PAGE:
Plant, Grass, and Weed Identification

Discussion in 'Landscape Maintenance' started by theothertypeofgrass, Dec 16, 2018.

  1. theothertypeofgrass

    theothertypeofgrass LawnSite Member
    Messages: 9

    Hello all,

    I went into business this summer and had a relatively decent start, but eventually had to let go of all of my clients as I moved elsewhere. However, I've been trying to get motivated again and put myself in the best position to go into the new year and season.

    One area I noticed I was definitely lacking in was being able to identify different types of plants and grass. I live in the southeast US (Georgia), but if any of you could comment guides or anything of the sort that helped you learn the different types of plants, grasses, and weeds in your area it'd be greatly appreciated. Ultimately I'd like to be able to identify the most common types of vegetation in my area. All help is appreciated, thank you
  2. Matthews Lawn Care

    Matthews Lawn Care LawnSite Silver Member
    Messages: 2,527

    Get the study materials for the pesticide license. Ornamental Turf and Pest will be a good start. I got my books from the University of Missouri.
  3. windflower

    windflower LawnSite Bronze Member
    Messages: 1,290

    For plant materials visit local nurseries. Don't take much cash with you. May end up with a nice collection of interesting plants that eat up time, space and money only to sit in their pots for years. Since I always follow this rule I don't have this problem.:help:
    Matthews Lawn Care likes this.
  4. That Guy Gary

    That Guy Gary LawnSite Silver Member
    Messages: 2,703

    I carry a small laptop (Lenovo 110S) with me in the field and a cell phone I can hot spot with.

    This key is great for grasses but you'll need to learn and understand the scientific terms for plant parts.

    This site is great for lawn diseases.

    In the beginning I wasn't very good at using the keys but having access to google search was really helpful.

    For weeds I have a few books that have been published by local universities and the dept of ag, and there are also lots of websites to help id them.

    If I still can't figure it out I take several photos and a sample if possible to consult a colleague or post to here. I found shining flatsedge in a lawn with poor drainage this Summer and no one I knew could name it but someone on this forum nailed it quick!

    I've found having a laptop with me helps a lot when I identify a pest or disease on a clients lawn as well. I can fire off an email to them with a few links about it so they can educate themselves and have references.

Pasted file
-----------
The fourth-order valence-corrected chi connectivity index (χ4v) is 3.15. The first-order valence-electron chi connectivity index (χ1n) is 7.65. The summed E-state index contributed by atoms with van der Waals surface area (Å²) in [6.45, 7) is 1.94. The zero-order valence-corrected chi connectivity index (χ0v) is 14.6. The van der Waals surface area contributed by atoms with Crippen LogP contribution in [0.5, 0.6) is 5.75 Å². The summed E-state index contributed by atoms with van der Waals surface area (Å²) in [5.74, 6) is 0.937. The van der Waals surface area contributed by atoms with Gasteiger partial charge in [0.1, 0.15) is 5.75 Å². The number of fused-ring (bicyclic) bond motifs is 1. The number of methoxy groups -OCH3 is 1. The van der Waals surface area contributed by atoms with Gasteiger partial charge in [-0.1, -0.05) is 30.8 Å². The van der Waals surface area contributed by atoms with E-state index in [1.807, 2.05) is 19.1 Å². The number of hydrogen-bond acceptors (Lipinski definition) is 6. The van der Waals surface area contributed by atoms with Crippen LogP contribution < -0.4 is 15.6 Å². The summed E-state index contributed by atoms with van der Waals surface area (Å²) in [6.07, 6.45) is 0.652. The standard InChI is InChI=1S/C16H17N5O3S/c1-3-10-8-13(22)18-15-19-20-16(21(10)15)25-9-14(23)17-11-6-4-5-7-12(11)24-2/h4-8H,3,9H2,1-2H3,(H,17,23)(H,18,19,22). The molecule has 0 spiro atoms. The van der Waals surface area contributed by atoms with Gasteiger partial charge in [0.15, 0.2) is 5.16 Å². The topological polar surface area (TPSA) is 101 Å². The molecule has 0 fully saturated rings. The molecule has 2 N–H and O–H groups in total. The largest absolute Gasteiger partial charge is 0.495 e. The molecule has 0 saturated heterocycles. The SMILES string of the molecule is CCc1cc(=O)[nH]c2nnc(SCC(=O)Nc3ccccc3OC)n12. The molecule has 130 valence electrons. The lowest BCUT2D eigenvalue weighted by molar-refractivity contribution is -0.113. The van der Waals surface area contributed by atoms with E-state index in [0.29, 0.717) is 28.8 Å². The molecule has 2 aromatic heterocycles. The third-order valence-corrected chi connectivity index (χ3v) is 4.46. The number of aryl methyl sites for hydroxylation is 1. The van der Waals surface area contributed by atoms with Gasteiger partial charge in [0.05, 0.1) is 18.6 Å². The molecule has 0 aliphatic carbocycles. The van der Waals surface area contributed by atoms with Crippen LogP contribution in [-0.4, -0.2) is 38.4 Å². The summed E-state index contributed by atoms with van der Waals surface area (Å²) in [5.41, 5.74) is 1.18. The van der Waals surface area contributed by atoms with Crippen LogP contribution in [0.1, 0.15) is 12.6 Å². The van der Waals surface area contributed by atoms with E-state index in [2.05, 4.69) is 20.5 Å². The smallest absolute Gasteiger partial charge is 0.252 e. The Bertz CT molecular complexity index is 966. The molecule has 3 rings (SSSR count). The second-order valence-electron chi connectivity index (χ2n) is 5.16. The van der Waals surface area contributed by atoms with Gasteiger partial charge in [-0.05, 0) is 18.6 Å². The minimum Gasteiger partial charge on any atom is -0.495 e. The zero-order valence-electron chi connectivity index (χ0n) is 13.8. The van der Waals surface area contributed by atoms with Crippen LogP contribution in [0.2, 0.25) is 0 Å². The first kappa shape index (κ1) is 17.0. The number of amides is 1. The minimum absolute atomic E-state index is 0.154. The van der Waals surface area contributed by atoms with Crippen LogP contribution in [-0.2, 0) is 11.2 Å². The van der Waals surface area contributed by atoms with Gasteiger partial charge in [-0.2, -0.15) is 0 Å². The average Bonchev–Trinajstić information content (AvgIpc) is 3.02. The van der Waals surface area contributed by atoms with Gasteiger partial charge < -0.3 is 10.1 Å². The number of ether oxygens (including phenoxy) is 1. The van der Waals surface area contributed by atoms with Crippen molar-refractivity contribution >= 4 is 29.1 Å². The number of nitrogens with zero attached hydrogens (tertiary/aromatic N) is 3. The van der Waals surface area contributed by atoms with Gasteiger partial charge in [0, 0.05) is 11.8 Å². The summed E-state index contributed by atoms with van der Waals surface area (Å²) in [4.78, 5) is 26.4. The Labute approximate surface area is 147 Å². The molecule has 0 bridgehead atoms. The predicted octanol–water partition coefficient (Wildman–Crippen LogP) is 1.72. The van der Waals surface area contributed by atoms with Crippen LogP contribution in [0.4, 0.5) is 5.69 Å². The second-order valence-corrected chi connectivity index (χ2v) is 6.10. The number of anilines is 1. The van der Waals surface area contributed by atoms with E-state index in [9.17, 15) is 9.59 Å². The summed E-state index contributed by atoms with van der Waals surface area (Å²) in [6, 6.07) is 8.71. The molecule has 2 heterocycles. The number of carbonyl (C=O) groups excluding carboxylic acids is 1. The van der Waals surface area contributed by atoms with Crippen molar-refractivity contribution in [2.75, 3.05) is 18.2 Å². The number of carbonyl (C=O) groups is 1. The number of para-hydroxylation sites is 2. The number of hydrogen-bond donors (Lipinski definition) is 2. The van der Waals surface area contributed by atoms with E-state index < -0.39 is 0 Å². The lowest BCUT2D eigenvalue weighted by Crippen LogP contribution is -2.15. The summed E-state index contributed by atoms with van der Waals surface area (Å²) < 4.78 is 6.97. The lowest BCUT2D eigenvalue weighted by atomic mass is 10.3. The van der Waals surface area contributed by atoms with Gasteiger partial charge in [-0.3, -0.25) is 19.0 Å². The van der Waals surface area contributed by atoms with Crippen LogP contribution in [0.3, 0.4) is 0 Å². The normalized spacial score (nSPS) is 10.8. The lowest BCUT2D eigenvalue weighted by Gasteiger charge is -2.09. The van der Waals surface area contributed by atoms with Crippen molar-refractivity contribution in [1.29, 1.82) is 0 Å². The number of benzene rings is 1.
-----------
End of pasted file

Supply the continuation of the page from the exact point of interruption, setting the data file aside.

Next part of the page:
5. hal

    hal LawnSite Bronze Member
    from Georgia
    Messages: 1,349

    Kind of depends on where in GA, North? South? Go to a sod farm (super sod) and walk the examples area for turf types, go to pikes for plant id or site one. Get Dirrs books on plant id or others at the library. Work for a nursery for a while, lots of plant id.
    theothertypeofgrass and hort101 like this.
  6. OP

    theothertypeofgrass LawnSite Member
    Messages: 9

    Going to get right on that, thank you
    Matthews Lawn Care and hort101 like this.
  7. Digitaria Sanguinalis

    Digitaria Sanguinalis LawnSite Senior Member
    Messages: 439

    You really need a passion for turf management and horticulture to be successful in this business and to become an expert in this field. This can't simply be just a job or a means to make money.

    For example, when I'm out walking my dog if I see a weed I can't identify. I'll take a picture go back home and search the internet for that specific weed. Then I'll figure out what herbicides, cultural practices, ect... will work to eliminate that weed. Similarly when I see a plant in a the field that I like or find interesting I take a pic. And proceed to figure out what it is and how it can work in future landscaping projects. You never stop learning. I'll spend the rest of my life gathering knowledge to keep getting better at my career/ hobby/ passion.
  8. CorgiTurf

    CorgiTurf LawnSite Senior Member
    Messages: 553

    I do the same, do you use an app where you can upload the pic and it identifies it , if you can’t find it by other means?
    There have been a few that I was never able to identify with a good search.
    hort101 likes this.
  9. Idlewild

    Idlewild LawnSite Member
    Messages: 26

    theothertypeofgrass -
    For Georgia, University of Georgia Extension site, under publications, delivers easy
    to find literature on turf, weed id, and anything else you are searching for.
    As Hal mentioned, Michael Dirr for trees, shrubs, Allan Armitage for perennials & annuals.
    Both considered “horticulture bibles” in the industry, both former professors of UGA.
    You could also check Georgia Native Plant Society site for native plant id’s.
    There are endless research possibilities, these would be a good start.
    hort101 and theothertypeofgrass like this.
  10. OP

    theothertypeofgrass LawnSite Member
    Messages: 9

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